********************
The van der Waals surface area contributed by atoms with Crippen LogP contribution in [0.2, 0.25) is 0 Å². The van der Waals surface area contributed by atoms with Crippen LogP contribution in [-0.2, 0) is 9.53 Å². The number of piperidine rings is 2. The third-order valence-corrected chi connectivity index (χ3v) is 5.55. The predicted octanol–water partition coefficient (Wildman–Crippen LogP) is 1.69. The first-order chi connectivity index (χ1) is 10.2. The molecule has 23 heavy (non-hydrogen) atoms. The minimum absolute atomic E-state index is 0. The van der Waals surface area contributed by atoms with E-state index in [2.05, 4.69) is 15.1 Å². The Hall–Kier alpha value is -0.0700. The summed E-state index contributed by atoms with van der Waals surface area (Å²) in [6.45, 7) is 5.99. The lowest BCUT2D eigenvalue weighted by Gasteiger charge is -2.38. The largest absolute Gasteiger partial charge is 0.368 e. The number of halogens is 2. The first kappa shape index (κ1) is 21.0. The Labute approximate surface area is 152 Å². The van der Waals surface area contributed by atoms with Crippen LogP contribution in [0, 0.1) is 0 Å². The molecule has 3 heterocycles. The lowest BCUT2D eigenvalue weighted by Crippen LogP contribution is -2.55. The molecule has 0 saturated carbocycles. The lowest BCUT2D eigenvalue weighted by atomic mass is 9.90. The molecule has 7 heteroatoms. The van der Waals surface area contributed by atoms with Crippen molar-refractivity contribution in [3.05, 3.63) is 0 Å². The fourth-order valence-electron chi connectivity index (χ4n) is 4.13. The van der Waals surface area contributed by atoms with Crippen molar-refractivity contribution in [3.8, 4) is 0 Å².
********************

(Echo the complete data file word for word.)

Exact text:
The van der Waals surface area contributed by atoms with Crippen LogP contribution in [0.2, 0.25) is 0 Å². The van der Waals surface area contributed by atoms with Crippen LogP contribution in [-0.2, 0) is 9.53 Å². The number of piperidine rings is 2. The third-order valence-corrected chi connectivity index (χ3v) is 5.55. The predicted octanol–water partition coefficient (Wildman–Crippen LogP) is 1.69. The first-order chi connectivity index (χ1) is 10.2. The molecule has 23 heavy (non-hydrogen) atoms. The minimum absolute atomic E-state index is 0. The van der Waals surface area contributed by atoms with E-state index in [2.05, 4.69) is 15.1 Å². The Hall–Kier alpha value is -0.0700. The summed E-state index contributed by atoms with van der Waals surface area (Å²) in [6.45, 7) is 5.99. The lowest BCUT2D eigenvalue weighted by Gasteiger charge is -2.38. The largest absolute Gasteiger partial charge is 0.368 e. The number of halogens is 2. The first kappa shape index (κ1) is 21.0. The Labute approximate surface area is 152 Å². The van der Waals surface area contributed by atoms with Crippen LogP contribution in [0, 0.1) is 0 Å². The molecule has 3 heterocycles. The lowest BCUT2D eigenvalue weighted by Crippen LogP contribution is -2.55. The molecule has 0 saturated carbocycles. The lowest BCUT2D eigenvalue weighted by atomic mass is 9.90. The molecule has 7 heteroatoms. The van der Waals surface area contributed by atoms with Crippen molar-refractivity contribution in [3.05, 3.63) is 0 Å². The fourth-order valence-electron chi connectivity index (χ4n) is 4.13. The van der Waals surface area contributed by atoms with Crippen molar-refractivity contribution in [3.8, 4) is 0 Å².